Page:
Interscatter Communication May Re-Define how Chronic Diseases are Managed — Benign everyday medical devices to communicate with smart tech to aid in ailment detection
Researchers are constantly striving to identify newer ways of communication and data collection. In a recent revelation, scientists informed that they have managed to develop a method that allows seemingly constrained devices like contact lenses, credit cards and brain implants to communicate with smart gadgets including smart watches and smartphones. This is being referred to by scientists as “interscatter communication.”
This kind of communication works by transforming Bluetooth signals into Wi-Fi transmission and it uses just reflections to convert Bluetooth signals emitted from a smartphone into Wi-Fi transmissions, which are easily detected by a smartphone.
According to a doctoral student from the University of Washington, Vikram Iyer, “wireless connectivity for implanted devices can transform how we manage chronic diseases.” Iyer further explained with an example: “A contact lens could monitor a diabetic’s blood sugar level in tears and send notifications to the phone when the blood sugar level goes down.”
The reason is that these smart contact lenses are located at key areas in the body and thus, are constrained by the power demand of transmitting data through traditional wireless transmissions. It has been proven by the team that such power-constrained devices have the ability to “communicate” or “talk” to other devices via the standard Wi-Fi communication. However, it must be noted that the system can only work with mobile devices that generate Wi-Fi signals through 10,000 times less energy in comparison to other methods.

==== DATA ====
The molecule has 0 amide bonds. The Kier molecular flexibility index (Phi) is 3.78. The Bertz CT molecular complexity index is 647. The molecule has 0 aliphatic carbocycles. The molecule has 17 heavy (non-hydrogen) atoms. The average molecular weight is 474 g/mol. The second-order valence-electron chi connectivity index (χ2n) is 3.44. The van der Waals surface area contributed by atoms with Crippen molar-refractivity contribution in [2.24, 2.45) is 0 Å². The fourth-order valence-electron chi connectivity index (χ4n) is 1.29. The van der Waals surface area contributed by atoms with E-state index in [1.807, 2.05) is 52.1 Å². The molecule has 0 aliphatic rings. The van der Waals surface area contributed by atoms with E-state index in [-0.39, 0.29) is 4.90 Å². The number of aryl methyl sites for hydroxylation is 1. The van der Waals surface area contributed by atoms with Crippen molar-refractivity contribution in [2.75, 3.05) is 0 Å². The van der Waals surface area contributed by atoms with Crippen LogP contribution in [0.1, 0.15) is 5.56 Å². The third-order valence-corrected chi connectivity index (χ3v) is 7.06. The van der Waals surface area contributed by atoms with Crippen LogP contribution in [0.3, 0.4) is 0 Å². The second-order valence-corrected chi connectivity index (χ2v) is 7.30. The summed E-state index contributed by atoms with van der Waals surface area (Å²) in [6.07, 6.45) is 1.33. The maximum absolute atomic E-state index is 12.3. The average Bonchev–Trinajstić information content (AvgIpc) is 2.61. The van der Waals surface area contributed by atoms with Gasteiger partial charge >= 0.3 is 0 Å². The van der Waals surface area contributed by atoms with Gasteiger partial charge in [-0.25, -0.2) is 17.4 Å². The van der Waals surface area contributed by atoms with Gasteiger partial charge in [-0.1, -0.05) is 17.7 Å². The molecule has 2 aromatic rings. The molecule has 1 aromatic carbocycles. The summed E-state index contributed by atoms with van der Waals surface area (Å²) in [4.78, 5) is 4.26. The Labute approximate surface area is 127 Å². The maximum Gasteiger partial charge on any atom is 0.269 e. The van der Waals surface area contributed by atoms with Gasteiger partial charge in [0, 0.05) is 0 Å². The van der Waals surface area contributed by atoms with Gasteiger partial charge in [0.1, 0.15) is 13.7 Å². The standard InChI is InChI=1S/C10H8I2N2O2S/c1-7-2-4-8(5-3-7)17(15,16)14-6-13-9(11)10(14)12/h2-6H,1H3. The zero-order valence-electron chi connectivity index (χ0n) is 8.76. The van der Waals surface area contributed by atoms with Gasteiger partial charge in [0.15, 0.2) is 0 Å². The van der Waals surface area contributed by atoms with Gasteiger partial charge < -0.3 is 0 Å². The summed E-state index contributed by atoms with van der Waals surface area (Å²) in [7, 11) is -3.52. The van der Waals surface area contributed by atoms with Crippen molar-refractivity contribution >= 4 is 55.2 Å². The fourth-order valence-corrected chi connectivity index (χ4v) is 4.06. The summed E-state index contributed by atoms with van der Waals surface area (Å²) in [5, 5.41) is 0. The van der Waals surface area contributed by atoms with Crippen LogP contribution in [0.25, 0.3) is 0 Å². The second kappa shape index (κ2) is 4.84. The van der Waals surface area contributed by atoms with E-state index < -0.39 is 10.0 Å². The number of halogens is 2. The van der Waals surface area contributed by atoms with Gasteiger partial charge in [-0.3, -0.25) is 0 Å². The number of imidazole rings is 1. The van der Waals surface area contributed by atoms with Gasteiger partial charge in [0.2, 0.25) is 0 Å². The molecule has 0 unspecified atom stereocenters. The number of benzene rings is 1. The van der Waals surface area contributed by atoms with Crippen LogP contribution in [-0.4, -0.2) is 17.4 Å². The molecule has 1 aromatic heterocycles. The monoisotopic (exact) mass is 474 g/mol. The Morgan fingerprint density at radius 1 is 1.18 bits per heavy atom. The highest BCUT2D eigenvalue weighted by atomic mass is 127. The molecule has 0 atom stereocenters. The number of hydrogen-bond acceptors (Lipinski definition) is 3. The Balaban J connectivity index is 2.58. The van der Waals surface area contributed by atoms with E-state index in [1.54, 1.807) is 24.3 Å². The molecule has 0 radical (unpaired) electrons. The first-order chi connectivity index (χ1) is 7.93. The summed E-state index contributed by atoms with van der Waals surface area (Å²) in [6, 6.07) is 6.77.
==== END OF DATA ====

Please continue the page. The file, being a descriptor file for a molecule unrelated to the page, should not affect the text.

The communication relies upon backscatter technique, which is a technique that lets devices exchange information through reflecting existing signals. This is why the technology has been dubbed as “Interscattering.” This technology makes use of Wi-Fi,
Bluetooth and ZigBee radios that are usually embedded in handheld devices such as laptops, smartphones, smart watches, tablets and headsets. That’s because these devices use both the receivers and sources for these reflected signals.
University of Washington